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Unique Clinching Concepts With Anderson Silva

Unique Clinching Concepts With Anderson Silva

The Muay Thai clinch has uniquely affected MMA as it showed the world a concept combining grappling and striking together to create an effective method to work from the close range.


The clinch became popular with the rising success of Muay Thai fighters in MMA and caught the eyes of the fans with all the powerful strikes seen from the clinch; those strikes can break even the most formidable opponents, as we saw in many fights.The mechanics behind the clinch are the reason for its success; the clinch is so effective because we control the end of the lever (the head), which allows us to control our opponent posture and balance without putting a lot of effort into it.


Because the clinch is a form of grappling mixed with strikes, fighters must develop unique skills with rigorous hours of training inside the clinch. A clinch fighter wears you down with his weight until he finds the opening to hurt you with vicious blows. 


As you get better inside the clinch, you start to understand how deep and sophisticated this method of fighting is. As we enter the clinch world, let’s look at the types of clinch’s we have - Full plum, Half plum, Body Lock, Over/Under Position, And Head And Arm Clinch.

 

In the clinch, we will mainly use strikes and sweeps as our primary techniques. Good Muay fighters like to mix the two, so as the opponent defends one, he is open to the other, creating a dynamic way of fighting.


The most noticeable problem practitioners have in the clinch is their inability to break the opponent’s posture and keep it broken. As long as our opponent is postured, he is robust and powerful, so it will be hard to move him around. The simplest way to teach the clinch in a way that helps us learn how to break an opponent’s posture is to teach the student to control the end of the lever to apply force efficiently.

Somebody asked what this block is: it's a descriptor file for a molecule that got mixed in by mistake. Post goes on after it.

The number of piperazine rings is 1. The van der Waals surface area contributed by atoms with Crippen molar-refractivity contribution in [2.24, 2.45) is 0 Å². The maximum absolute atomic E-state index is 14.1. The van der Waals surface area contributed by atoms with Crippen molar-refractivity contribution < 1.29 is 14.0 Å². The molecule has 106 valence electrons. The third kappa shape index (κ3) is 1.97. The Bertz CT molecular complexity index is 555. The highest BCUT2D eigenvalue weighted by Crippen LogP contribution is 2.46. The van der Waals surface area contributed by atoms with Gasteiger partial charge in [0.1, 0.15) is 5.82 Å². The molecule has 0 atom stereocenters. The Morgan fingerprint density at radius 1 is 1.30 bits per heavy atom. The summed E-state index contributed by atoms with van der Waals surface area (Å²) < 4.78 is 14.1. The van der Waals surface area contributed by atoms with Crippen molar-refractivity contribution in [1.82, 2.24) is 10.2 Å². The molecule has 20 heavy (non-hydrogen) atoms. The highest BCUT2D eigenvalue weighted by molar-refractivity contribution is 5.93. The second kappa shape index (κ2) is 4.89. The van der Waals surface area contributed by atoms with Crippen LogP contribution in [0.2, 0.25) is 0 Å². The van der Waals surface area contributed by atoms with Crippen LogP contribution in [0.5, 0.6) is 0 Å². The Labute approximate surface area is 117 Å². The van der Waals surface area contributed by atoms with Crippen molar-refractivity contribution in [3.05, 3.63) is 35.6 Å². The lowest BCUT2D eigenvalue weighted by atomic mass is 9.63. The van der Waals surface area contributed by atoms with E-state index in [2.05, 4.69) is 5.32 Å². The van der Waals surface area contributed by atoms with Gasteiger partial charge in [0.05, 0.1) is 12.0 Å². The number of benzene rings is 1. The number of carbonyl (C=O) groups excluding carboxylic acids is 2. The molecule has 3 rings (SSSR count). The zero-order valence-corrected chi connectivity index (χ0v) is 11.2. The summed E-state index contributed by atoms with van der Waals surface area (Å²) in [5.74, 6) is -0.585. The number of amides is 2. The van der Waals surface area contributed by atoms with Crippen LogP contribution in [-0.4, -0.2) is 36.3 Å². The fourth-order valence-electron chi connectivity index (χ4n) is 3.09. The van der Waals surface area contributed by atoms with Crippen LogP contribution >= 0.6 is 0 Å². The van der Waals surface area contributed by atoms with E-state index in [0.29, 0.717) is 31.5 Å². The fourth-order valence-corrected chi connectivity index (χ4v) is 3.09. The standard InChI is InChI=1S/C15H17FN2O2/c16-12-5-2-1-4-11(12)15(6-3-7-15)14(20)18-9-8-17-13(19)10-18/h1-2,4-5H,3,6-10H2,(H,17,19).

In this video, Anderson Silva will show us how he uses different grips inside the clinch to control his opponent’s posture.

 

Who Is Anderson Silva?

Anderson Silva is a Brazillian MMA fighter considered by many the greatest MMA fighters ever to live. Silva started his martial arts journey as a Brazilian kid, training in various martial arts like BJJ, Muay Thai, Taekwondo, and Capoeira. As Silva got older and became a professional fighter, he fought for the UFC Middleweight Title and won. Silva reigned over the Middleweight division for the longest time, and he looked unbeatable at the time.

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The Concept Of Controlling The Head 

The video starts with Anderson explaining to us that the key to understanding the clinch on a high level is knowing how to protect yourself inside the clinch, which we will learn today.

 

Now Anderson uses his partner Jason to show us a critical detail we must understand inside the clinch. When Jason is standing straight, and Anderson bend his head sideways, what happens?

 

When the head bends, the whole body loses alignment causing weakness in posture and off balancement. The same happens when I pull his head down or push it up - the body loses its power, and the posture breaks.

 

So as we control the head of our adversary, we will control his body also. When we protect ourselves against an opponent trying to grab and clinch, most of us try to go full plum and control the opponent through the arms.

 

But what Anderson likes to do in this position to deal with the full plum is to go around the opponent’s arms and pull the head sideways, so his ear and shoulder touch together, which will make him lose his balance and the clinch in turn.

 

Notice that I can pull or push his head sideways on both sides; as long as I’m breaking that posture, he can’t attack or danger me in any way, so I’m the one in control. When I want to attack from this position, I want to use my knees and aim them at the same side the head is bent towards to hit his body where it is soft and weak.

 

As I bend his head with one hand, I want to sneak in my other hand between his arms so I can reinforce the control of the head with another component and make him extend his body, trying to keep hold of me.

 

Also, look at how Anderson aims the knees to the extended arm, trying to keep hold of me, hurting it and making it useless. This type of clinch is so simple and effective because it follows the primary concept behind the clinch - when you control the head, you control the whole body.

 

 

Learn More From Anderson Silva

The Comprehensive Strikers Guide by Anderson Silva

If you want to learn more from the great Anderson Silva, then check out his complete instructional - “The Comprehensive Strikers Guide - By Anderson Silva” available exclusively on Dynamic Striking.

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